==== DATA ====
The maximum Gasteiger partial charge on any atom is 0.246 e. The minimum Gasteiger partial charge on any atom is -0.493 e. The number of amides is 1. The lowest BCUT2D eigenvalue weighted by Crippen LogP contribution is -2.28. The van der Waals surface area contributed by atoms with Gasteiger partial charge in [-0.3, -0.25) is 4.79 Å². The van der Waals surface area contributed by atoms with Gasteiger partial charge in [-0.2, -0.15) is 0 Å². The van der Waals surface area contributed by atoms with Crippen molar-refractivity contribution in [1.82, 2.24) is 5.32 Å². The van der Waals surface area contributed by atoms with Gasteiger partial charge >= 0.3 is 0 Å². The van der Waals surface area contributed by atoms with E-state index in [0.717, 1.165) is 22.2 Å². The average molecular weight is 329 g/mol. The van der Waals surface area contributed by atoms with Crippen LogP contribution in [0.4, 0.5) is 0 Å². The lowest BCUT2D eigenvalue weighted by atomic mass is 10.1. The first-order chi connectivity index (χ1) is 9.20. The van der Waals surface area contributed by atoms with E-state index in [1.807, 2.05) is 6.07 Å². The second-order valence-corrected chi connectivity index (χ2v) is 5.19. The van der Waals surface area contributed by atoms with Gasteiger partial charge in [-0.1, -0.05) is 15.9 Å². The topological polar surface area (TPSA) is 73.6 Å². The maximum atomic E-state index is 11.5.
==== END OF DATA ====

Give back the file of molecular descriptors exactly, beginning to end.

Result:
The maximum Gasteiger partial charge on any atom is 0.246 e. The minimum Gasteiger partial charge on any atom is -0.493 e. The number of amides is 1. The lowest BCUT2D eigenvalue weighted by Crippen LogP contribution is -2.28. The van der Waals surface area contributed by atoms with Gasteiger partial charge in [-0.3, -0.25) is 4.79 Å². The van der Waals surface area contributed by atoms with Gasteiger partial charge in [-0.2, -0.15) is 0 Å². The van der Waals surface area contributed by atoms with Crippen molar-refractivity contribution in [1.82, 2.24) is 5.32 Å². The van der Waals surface area contributed by atoms with Gasteiger partial charge >= 0.3 is 0 Å². The van der Waals surface area contributed by atoms with E-state index in [0.717, 1.165) is 22.2 Å². The average molecular weight is 329 g/mol. The van der Waals surface area contributed by atoms with Crippen LogP contribution in [0.4, 0.5) is 0 Å². The lowest BCUT2D eigenvalue weighted by atomic mass is 10.1. The first-order chi connectivity index (χ1) is 9.20. The van der Waals surface area contributed by atoms with E-state index in [1.807, 2.05) is 6.07 Å². The second-order valence-corrected chi connectivity index (χ2v) is 5.19. The van der Waals surface area contributed by atoms with Gasteiger partial charge in [-0.1, -0.05) is 15.9 Å². The topological polar surface area (TPSA) is 73.6 Å². The maximum atomic E-state index is 11.5.